- Emergency Preparedness Distance Learning - October 18, 2016
- Educational Renaissance: Veteran Teachers Vest in Change - October 10, 2016
- Breaking out of the Norm with Breakout Edu - April 29, 2016
- Mini Thought Bubble on Performance Assessments - April 12, 2016
- The Sensibilities of Mind Mapping - March 15, 2016
- Pioneering Nearpod - January 28, 2016
- Classroom Work Flow Before the Holidays - December 15, 2015
- Surviving the Doldrums of Education - December 1, 2015
- E-Sub Plans for Educators - November 17, 2015
- Presenting Missing Histories - November 2, 2015
I was sitting in my apartment in the Dominican Republic for the third “hurricane day” in a row. School was still closed and we faced a full week of closure. Working to establish a distance learning culture our school sent a broadcast to parents and teachers; an expectation for students to utilize the online platform in lieu of a makeup day. Like students everywhere, some complied and some did not, which gave me an opportunity to review how I balance the set up of distance learning with the productivity. Students will react with defiance towards assignments without value but appreciate the opportunity for authentic learning. Keeping this in mind I did my best to set up and review lessons that could be replicated by others.
My first step in Emergency Preparedness was to look at my posted assignments in the gradebook. Review of two ongoing assignments with due dates made me see that a few students had already been working on this. I made a decision to offer new assignments that would fulfill a component of the work that needed completion. In this manner, students who were engaged would be acknowledged for their progress and students who did not engage wouldn’t necessarily fall further behind. I was aware of the possibility that some students might be without power or experiencing flooding or worse during this hurricane. School could be an impossibility.
I used two systems for communicating with our school community. Any program that sends a broadcast is a basic need for schools today. I was able to post announcements through my Remind texting application and through my Moodle platform which broadcasts through school email. I posted a message explaining how I would make assignments inactive in Powerschool in order to track progress. Grades would be updated with tags: missing, checked or an actual point value. Since parents can see grades, they too would know if a grade progressed or stayed the same.
Explaining the actual assignments without creating busy work was difficult to pull off. Engaging students in online classes on a random emergency day off was difficult in that neither students or teachers were familiar with the systemic way in which all educators could communicate a simple, routine range of assignments that were engaging. Knowing that I could create an assignment that students either couldn’t or wouldn’t access or understand meant consideration of the value of the learning outcome. It had to be something that could act as an incentive with a positive impact on the overall grade. I decided to offer options. I linked students to the ALA site on Banned Book Week. Students who chose to promote a recommended action by the ALA could receive points towards completion of their reading logs. Learning to add a twibbon to their Facebook or Twitter, “I stand for the right to read,” as a banner on their profile image must have been engaging as several students took up this opportunity. I made a video of myself reading a poem. It was terrible. Instead, I found an engaging celebrity reading of that poem and a print copy on the Poetry Foundation page. I created a 4 question google form. I wanted to avoid the temptation of students who would share and post the same answer to a question so I designed open ended questions. Poetry is a perfect medium for students delivering a variety of answers especially if you post a statement: this poem reminds me of this song ________. This assignment incentive worked; of the 34 students in this course I received 27 posted answers.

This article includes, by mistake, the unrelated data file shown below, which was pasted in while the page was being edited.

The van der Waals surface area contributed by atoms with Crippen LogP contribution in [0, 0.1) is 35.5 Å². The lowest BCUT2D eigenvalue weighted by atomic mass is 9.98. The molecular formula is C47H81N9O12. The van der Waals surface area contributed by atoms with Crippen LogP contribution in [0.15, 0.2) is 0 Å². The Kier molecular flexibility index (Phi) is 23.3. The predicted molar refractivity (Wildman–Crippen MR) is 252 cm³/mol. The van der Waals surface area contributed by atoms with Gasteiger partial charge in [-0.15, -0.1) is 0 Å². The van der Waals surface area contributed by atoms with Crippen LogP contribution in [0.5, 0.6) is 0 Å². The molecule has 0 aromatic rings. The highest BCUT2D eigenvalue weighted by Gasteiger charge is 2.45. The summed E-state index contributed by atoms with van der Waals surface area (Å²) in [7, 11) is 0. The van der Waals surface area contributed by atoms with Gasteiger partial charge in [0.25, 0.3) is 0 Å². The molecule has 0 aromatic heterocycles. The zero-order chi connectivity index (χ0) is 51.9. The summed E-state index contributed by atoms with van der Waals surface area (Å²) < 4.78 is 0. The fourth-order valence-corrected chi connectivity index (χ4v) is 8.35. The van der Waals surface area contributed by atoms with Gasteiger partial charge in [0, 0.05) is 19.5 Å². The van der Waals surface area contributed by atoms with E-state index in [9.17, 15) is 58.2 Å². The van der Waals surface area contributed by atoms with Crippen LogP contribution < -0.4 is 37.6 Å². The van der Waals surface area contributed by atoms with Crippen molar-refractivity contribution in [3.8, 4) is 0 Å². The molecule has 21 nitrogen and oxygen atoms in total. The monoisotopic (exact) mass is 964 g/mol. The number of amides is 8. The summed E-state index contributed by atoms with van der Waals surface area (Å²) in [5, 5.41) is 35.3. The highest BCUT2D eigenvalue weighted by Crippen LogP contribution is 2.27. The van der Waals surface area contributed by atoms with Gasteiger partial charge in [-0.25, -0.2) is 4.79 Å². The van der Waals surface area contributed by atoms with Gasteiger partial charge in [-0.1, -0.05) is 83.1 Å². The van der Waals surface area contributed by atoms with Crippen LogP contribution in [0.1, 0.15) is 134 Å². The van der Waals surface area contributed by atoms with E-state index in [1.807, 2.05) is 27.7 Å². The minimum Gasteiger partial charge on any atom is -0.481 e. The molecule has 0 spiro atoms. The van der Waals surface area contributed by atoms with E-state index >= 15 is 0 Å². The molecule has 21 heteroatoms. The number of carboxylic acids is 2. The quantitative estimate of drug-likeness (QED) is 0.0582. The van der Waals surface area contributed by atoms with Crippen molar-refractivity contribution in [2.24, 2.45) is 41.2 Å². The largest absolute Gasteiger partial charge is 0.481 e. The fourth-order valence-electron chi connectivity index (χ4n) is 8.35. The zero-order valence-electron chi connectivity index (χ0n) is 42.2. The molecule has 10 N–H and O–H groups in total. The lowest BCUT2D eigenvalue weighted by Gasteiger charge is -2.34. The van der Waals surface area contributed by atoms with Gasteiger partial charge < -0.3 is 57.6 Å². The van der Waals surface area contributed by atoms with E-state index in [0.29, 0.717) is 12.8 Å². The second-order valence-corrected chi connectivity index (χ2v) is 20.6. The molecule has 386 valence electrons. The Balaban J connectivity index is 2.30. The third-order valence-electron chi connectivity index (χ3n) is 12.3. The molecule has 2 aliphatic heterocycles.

Google docs work well for tracking engagement. Prior to our unexpected hurricane day, students were required to start a document in class that had a source cited, notes and an outline for their essay. I insist that all students leave their writing in a shared folder. I periodically will add documents to their folders or check for development. Over the course of several hours I developed an efficient method for meticulously reviewing 85 folders. I made a record of each student and on each writing piece I left at least one comment as a suggestion for editing. If a student did resolve the edit I would know. Google docs sends that message to my email. This eliminates the need to once again search through each student file. It allows me the opportunity to quickly review the edit and transfer that progress as a point value to their grade in Powerschool.
Back in the classroom and the return to normalcy was also a diplomatic balance. I needed to acknowledge that some students worked to support the distance learning model while I had to question why others did not. I set up a quick socratic dialogue with hopes for honest anwers: Who enjoyed their day off? Who slept in? What did you watch on Netflix? So, since we can determine that no one lost power, why didn’t you engage in online learning or communications? My last question was: what can you now do to make up for that?
Many students reliably assigned themselves to enrichment or extra homework when they are vested in the responsibility of learning. Another motivation tool is the ability to make inactive grades active. The sudden notification of a grade does draw the attention of parents too. I’m long past my hurricane days and I have recovered the routines and itinerary without much disturbance or overwhelming loads of work. And I think I’m ready for the next emergency. Hopefully.